Sam Bankman-Fried, the disgraced former CEO of FTX, agreed on Friday to testify before the House Financial Services Committee under threat of a subpoena after a week of dodging.
“I still do not have access to much of my data — professional or personal. So there is a limit to what I will be able to say, and I won’t be as helpful as I’d like. But as the committee still thinks it would be useful, I am willing to testify on the 13th,” Bankman-Fried wrote.
“I will try to be helpful during the hearing, and to shed what light I can on: –FTX US’s solvency and American customers –Pathways that could return value to users internationally –What I think led to the crash –My own failings,” he added.
“I had thought of myself as a model CEO, who wouldn’t become lazy or disconnected. Which made it that much more destructive when I did. I’m sorry. Hopefully people can learn from the difference between who I was and who I could have been,” Bankman-Fried continued.
3) I had thought of myself as a model CEO, who wouldn't become lazy or disconnected.
Which made it that much more destructive when I did.
I'm sorry. Hopefully people can learn from the difference between who I was and who I could have been.
— SBF (@SBF_FTX) December 9, 2022
Bankman-Fried agreed to testify one week after House Financial Services Committee Chair Maxine Waters (D-CA) first asked him to testify before the committee regarding the collapse of the digital currency exchange FTX.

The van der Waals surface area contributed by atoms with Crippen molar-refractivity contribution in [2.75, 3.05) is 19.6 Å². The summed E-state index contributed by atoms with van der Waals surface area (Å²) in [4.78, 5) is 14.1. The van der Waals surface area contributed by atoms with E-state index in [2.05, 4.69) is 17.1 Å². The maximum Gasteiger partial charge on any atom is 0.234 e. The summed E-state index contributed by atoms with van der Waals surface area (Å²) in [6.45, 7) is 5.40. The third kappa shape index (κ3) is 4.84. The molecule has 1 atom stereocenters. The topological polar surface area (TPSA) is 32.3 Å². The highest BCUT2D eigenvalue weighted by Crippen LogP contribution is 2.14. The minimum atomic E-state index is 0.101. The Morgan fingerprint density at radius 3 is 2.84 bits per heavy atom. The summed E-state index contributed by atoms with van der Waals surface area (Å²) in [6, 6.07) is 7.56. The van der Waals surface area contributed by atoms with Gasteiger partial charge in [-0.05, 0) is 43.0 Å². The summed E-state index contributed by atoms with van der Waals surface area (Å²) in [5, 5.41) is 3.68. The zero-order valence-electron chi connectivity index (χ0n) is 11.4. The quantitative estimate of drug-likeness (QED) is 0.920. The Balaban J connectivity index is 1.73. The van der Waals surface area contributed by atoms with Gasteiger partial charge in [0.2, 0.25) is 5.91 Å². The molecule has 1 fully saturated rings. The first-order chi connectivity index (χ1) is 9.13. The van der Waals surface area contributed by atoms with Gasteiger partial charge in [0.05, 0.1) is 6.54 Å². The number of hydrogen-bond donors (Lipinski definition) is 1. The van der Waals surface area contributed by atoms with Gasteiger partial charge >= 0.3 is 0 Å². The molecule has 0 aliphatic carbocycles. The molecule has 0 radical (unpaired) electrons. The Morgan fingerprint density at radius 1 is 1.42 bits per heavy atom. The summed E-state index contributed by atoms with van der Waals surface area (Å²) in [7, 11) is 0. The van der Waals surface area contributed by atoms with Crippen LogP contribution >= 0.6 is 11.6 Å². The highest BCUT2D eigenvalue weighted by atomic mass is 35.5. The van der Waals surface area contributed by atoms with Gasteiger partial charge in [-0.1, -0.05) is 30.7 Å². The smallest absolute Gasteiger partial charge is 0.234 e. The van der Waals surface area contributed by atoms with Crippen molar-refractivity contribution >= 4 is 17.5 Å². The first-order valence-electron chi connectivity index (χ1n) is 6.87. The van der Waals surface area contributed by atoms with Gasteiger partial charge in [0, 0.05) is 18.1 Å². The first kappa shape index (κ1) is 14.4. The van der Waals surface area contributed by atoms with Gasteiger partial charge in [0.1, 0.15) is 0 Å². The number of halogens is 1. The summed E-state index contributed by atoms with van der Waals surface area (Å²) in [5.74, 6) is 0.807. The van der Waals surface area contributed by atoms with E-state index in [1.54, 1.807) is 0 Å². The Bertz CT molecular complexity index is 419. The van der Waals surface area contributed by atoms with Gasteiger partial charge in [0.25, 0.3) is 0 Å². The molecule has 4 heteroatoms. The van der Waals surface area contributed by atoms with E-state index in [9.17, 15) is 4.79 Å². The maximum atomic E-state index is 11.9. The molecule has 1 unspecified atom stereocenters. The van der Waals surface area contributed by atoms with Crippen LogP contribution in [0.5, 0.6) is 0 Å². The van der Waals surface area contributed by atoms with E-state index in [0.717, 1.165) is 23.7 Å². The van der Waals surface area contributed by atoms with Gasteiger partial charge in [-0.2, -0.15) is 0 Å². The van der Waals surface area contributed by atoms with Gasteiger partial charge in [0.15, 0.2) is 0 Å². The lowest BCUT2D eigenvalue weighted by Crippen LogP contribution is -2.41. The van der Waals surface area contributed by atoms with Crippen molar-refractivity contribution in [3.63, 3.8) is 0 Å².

Since Waters’ initial request, Bankman-Fried has dodged, saying he would need more time to learn and review what happened. Now that he has agreed to testify, he said he may not be very helpful, as he does not have a lot of personal and professional data.
Bankman-Fried agreed to testify only after Waters said a subpoena for the disgraced former CEO was “definitely on the table.”
The Department of Justice has requested an independent investigation into allegations of FTX fraud.
DOJ Trustee Andrew R. Vara wrote in the agency’s filing, “An examiner could – and should – investigate the substantial and serious allegations of fraud, dishonesty, incompetence, misconduct and mismanagement by the Debtors.”
Breitbart News technology reporter Lucas Nolan explained:
The filing described the collapse of FTX as the “fastest big corporate failure in American history.” According to Vara, there is strong reason to believe that Bankman-Fried, the former CEO, and other managers, “mismanaged” the company “or engaged in fraudulent conduct.” Bankman-Fried has been replaced as CEO by John Jay Ray III who famously oversaw the bankruptcy of Enron. Vara added that the court should approve the appointment of an independent examiner to investigate the matter further.
After FTX quickly collapsed, lawyers started to wonder if the exchange had engaged in fraudulent activity by misusing customer funds. In court filings, new FTX CEO John Jay Ray III stated that the company had hidden the misappropriation of corporate funds, including the purchase of a property in the Bahamas for employees.
“Never in my career have I seen such a complete failure of corporate controls and such a complete absence of trustworthy financial information as occurred here,” Ray said in the filing.
During Bankman-Fried’s apology tour, he claimed to have made significant mistakes that led to the loss of customers’ funds and the collapse of FTX, but has denied any “improper use” of customer funds, as he said on Good Morning America.
Sean Moran is a policy reporter for Breitbart News. Follow him on Twitter @SeanMoran3.